How to Monitor ArangoDB using collectd, Prometheus and Grafana

Sign up for ArangoGraph Insights Platform

Before signing up, please accept our terms & conditions and privacy policy.

What to expect after you signup
You can try out ArangoDB Cloud FREE for 14 days. No credit card required and you are not obligated to keep using ArangoDB Cloud.

At the end of your free trial, enter your credit card details to continue using ArangoDB Cloud.

If you decide that ArangoDB Cloud is not (yet) for you, you can simply leave and come back later.

How to Monitor ArangoDB using collectd, Prometheus and Grafana

How to Monitor ArangoDB using collectd, Prometheus and Grafana

Information on how to set up a monitoring system for ArangoDB (standalone or cluster)


ArangoDB provides several statistics via HTTP/JSON APIs. Such statistics can be used to monitor ArangoDB, when collected, stored and then visualized.

In this Article we will present an ArangoDB monitoring approach that makes use, under Linux, of the tools collectd, Prometheus and Grafana. We will start with an overview on how to install and configure the needed tools. Then we will walk you through the necessary steps required to get some data through the pipeline and visualize it. A more complete example is then included. Finally, we will provide an example to monitor the health of an ArangoDB Cluster.

Required Software Tools and Components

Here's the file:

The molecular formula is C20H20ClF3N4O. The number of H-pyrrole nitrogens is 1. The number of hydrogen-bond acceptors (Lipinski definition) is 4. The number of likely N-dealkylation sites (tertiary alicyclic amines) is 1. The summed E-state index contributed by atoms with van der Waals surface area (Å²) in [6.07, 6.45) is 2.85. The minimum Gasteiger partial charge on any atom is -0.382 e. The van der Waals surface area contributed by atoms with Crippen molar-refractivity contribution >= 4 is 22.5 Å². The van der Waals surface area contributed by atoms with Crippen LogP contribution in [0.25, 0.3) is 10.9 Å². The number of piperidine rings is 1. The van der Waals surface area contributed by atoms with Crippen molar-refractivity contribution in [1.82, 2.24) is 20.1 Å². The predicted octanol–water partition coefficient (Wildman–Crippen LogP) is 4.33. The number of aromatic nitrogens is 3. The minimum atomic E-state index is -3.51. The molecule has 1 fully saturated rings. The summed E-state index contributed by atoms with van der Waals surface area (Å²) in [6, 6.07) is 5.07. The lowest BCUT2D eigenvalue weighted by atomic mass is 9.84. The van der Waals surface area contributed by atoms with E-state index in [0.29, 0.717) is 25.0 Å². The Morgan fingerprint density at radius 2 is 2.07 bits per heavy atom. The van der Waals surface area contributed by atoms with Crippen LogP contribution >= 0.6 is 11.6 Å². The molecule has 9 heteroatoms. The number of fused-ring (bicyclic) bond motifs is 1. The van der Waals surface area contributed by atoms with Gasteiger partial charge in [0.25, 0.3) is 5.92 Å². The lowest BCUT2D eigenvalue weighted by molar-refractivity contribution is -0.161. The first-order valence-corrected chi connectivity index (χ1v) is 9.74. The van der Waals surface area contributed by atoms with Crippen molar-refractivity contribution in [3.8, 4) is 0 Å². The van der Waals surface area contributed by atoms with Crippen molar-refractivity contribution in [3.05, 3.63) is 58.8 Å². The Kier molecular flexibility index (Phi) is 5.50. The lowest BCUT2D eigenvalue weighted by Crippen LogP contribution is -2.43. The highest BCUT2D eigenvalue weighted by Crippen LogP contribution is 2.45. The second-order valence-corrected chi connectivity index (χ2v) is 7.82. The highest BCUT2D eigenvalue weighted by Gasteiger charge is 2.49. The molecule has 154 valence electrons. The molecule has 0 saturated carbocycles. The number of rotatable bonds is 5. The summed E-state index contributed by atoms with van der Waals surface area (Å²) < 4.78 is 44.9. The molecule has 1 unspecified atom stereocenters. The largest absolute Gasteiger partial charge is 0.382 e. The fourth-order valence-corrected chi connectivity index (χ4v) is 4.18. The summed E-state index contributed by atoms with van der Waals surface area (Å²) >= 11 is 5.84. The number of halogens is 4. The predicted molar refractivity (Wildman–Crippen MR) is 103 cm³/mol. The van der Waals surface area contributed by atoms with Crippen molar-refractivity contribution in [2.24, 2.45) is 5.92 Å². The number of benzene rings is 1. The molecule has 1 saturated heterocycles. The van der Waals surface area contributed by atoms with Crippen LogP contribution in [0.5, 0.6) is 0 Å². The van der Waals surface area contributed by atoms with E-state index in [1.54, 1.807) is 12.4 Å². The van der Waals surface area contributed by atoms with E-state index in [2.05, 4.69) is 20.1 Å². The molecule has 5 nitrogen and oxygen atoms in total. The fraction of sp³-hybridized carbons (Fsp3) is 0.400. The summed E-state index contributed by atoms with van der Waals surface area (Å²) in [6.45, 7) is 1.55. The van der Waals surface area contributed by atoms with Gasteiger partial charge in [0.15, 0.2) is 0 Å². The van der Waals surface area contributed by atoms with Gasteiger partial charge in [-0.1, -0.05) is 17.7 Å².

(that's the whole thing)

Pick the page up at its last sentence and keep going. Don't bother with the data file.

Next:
The following is the list of tools used in this setup:

  • ArangoDB
  • collectd
  • Prometheus
  • Grafana

The data flow between the above tools is as follows:

  1. collectd data from ArangoDB, using its plugin curl_json
  2. Prometheus fetches data from collectd, which presents it via its plugin write_prometheus (available since collectd v. 5.7)
  3. Grafana queries Prometheus to visualize the data

Installing the software

We assume you already installed ArangoDB.

For this setup to work, you will need at least one instance of collectd. Please use version 5.7 or higher, so the required write_prometheus plugin is included. You may prefer to install collectd on every server in your setup, as it can feed lots of valuable information about those systems into your Prometheus database, like CPU, memory or disk usage, which can complement the data from ArangoDB nicely. However, one installation suffices to get the information provided by ArangoDB and you may want to start with that.

Finally, you need to install Prometheus and Grafana.

Basic configuration

In the following examples, we use the following names for the different installation:

  • coordinator.arangodb.local for one ArangoDB coordinator
  • collectd.local for your collectd instance
  • prometheus.local for your Prometheus instance

These may also be installed on the same machine. Just replace the names used here with the actual names (or plain IP addresses) of your installations.


Assuming you are using a default collectd installation, it should already contain the following lines in /etc/collectd/collectd.conf to include additional *.conf files in the directory


You may want to set/add a line to specify the time interval in seconds after which collectd fetches another set of data: